Listening to Moore’s story will make you question God. The fact that one woman has had to endure more abuse in one lifetime than many of us will ever know is unfathomable. But the even greater injustice would be for the story of Moore’s abuse, and the abuse of the women she represents, to continue in Congress.
Another Republican representative, Cathy McMorris Rogers, a woman, told The Daily Beast that Moore and fellow Democrats are pushing the bill now as a political stunt. She claimed that that Democrats have created a “war on women” to distract from the real issues at hand.
It really is disgusting. Violence against women is a real issue, at hand right now. With the U.S. Department of Justice’s National Crime Victimization Survey stating that there are an average of 207,754 rapes, (about one every two minutes), every year, it is a very real issue, right now. Not to mention, those are just the number of rapes which have been reported. With those type of numbers, there’s no doubt we all have either been assaulted ourselves, or know someone who has been raped.
If there’s any bright side to this picture, it’s that rapes in the U.S. have decreased by 60 percent since 1993. This may be a coincidence, but that is exactly one year before the Violence Against Women Act was passed. Whether it’s a leap or not, reducing funding for this act is not a theory we or Congress should be so willing to test.
What do you think of Moore’s story, do you have one like it? Do you think Moore’s remarks will help make the Violence Against Women Act a priority for Republican members of Congress?
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A couple of weeks ago, I was driving home from a party. It was early morning on a Saturday, around 3 a.m. and I was only a few blocks away from home. While at a red light, I took note of a young guy with an Afro, who was standing across the intersection. I don’t know why but I started to get this funny feeling about the dude.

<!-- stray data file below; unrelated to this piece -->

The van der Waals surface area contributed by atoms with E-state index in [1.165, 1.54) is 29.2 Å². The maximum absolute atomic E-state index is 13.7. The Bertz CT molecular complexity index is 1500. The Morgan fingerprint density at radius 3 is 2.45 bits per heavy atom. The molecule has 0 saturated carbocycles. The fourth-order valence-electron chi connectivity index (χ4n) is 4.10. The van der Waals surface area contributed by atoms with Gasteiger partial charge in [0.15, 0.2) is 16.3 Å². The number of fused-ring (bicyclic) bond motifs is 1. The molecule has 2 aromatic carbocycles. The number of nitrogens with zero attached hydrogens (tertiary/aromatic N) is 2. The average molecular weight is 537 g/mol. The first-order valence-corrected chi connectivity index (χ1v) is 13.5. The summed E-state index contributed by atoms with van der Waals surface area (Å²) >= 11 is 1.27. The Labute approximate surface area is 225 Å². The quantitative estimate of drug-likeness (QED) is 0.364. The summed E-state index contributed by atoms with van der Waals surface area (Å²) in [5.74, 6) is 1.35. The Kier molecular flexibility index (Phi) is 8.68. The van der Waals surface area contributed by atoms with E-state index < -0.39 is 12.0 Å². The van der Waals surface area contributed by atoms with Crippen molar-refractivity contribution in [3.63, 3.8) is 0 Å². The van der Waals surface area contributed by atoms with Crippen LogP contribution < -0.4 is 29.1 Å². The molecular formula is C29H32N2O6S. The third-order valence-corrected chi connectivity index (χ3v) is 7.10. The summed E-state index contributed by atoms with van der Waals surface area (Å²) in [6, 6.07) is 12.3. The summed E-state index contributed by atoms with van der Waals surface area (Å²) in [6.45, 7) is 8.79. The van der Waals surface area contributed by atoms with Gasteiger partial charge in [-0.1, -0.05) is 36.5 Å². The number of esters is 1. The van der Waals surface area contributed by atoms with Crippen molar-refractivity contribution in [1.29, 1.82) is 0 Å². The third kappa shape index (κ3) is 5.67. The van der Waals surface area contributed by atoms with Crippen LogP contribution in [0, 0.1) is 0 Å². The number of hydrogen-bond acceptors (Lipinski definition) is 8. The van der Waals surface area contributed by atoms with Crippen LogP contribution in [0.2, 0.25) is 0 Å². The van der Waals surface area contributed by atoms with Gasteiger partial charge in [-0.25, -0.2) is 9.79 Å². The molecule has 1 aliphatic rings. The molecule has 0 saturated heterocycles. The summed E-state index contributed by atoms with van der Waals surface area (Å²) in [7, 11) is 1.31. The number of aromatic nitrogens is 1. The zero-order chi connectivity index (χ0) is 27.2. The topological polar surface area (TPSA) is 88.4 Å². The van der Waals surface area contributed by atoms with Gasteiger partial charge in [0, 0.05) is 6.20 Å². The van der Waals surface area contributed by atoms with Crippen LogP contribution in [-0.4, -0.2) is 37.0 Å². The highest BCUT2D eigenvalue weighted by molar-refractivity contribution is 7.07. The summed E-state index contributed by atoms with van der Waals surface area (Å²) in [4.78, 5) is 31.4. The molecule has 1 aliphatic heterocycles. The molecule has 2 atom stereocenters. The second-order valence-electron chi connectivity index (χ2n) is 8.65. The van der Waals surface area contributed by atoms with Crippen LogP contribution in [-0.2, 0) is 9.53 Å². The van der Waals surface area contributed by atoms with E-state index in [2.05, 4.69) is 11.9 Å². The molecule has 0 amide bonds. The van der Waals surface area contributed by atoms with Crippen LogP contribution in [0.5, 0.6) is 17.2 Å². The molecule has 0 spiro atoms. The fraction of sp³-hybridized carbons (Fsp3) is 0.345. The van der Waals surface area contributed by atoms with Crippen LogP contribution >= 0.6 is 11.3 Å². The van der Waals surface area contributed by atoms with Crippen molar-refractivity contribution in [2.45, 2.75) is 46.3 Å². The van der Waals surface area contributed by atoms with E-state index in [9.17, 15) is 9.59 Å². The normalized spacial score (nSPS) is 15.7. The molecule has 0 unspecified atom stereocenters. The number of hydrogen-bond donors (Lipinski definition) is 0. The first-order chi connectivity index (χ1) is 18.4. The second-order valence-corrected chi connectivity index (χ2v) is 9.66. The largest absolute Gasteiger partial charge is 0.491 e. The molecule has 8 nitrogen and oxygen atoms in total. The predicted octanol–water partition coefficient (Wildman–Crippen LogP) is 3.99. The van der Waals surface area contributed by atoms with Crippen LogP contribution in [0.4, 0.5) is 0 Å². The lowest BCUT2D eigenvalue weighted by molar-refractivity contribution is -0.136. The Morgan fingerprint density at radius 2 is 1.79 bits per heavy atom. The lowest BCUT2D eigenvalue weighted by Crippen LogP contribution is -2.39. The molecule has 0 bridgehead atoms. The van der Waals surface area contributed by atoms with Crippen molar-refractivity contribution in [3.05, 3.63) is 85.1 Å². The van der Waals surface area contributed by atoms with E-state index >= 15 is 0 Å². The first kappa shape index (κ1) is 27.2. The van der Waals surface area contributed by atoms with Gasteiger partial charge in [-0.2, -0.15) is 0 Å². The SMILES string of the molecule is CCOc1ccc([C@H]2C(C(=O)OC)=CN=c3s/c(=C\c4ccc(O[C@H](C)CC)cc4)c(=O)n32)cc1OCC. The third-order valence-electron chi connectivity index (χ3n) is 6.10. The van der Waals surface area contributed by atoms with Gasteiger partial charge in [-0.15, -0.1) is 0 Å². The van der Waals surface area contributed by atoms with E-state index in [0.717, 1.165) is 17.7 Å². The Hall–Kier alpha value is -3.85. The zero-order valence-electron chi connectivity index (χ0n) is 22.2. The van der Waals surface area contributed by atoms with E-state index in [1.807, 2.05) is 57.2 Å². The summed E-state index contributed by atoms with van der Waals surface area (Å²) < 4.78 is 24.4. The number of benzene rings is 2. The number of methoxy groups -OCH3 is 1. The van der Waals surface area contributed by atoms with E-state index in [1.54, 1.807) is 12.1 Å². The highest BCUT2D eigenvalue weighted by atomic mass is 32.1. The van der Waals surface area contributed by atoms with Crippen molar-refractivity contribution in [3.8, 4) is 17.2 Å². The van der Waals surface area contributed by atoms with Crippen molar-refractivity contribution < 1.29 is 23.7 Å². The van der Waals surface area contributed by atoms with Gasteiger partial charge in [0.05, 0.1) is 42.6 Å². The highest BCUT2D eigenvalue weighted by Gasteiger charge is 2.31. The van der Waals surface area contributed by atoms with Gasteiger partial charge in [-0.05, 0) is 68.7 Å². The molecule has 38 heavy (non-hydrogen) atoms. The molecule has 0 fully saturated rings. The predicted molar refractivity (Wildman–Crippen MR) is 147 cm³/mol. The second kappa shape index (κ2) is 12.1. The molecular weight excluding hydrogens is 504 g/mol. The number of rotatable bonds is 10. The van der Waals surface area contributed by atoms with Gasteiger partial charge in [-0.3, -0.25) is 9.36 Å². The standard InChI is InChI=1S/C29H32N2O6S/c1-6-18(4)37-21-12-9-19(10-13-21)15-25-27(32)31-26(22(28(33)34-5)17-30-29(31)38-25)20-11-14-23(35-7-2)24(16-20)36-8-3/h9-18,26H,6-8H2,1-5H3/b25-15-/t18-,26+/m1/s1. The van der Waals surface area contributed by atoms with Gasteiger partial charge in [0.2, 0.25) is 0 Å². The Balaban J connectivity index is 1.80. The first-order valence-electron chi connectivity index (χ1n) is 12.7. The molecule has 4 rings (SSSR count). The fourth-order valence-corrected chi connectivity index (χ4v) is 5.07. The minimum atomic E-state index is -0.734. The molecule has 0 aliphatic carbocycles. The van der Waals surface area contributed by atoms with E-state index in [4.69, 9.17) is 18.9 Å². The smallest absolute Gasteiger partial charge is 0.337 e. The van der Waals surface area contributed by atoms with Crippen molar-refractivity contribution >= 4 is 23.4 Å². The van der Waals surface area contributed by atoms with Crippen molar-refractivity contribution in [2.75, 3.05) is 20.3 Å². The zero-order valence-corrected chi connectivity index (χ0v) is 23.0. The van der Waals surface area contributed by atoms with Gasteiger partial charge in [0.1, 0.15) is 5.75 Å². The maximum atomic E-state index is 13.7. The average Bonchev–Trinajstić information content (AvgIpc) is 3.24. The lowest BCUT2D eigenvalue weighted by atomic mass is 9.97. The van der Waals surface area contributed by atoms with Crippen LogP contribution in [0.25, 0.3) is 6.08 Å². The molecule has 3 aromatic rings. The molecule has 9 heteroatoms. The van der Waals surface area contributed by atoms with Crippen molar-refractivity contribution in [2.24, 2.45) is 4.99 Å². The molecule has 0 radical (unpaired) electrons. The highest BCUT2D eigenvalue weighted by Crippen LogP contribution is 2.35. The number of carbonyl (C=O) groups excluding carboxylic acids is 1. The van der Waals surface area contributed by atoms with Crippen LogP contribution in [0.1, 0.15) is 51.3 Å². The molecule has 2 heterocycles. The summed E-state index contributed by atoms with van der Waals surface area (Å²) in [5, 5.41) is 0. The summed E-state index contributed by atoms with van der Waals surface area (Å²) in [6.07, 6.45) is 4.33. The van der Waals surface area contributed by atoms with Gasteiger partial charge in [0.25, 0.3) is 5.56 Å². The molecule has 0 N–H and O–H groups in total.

Anyway, he crossed the street and was now standing adjacent to my driver side window. Now I was freaked out but I didn’t want to panic. After all, last thing I wanted to do was subconsciously accuse a young man with being up to no good just because he is standing in the shadows, on a corner, just a few feet away from my car at 3 a.m. in the morning.
Then, from the corner of my eye, I saw him reach into his pants and pull something out. At first I thought he was grabbing a weapon until I turned my head and saw that it was a gun he was holding but rather his penis. There this fool was, out in the open, pleasuring himself beside my driver side window. Instantly, I went from apprehension to disgust to flat out anger. I poked my head out the window, and screamed a few expletives. That seem to have been enough to scare him away and he took off running down the street. Can you believe that? He was the one jerking off in the middle of the street and he had the nerve to be startled?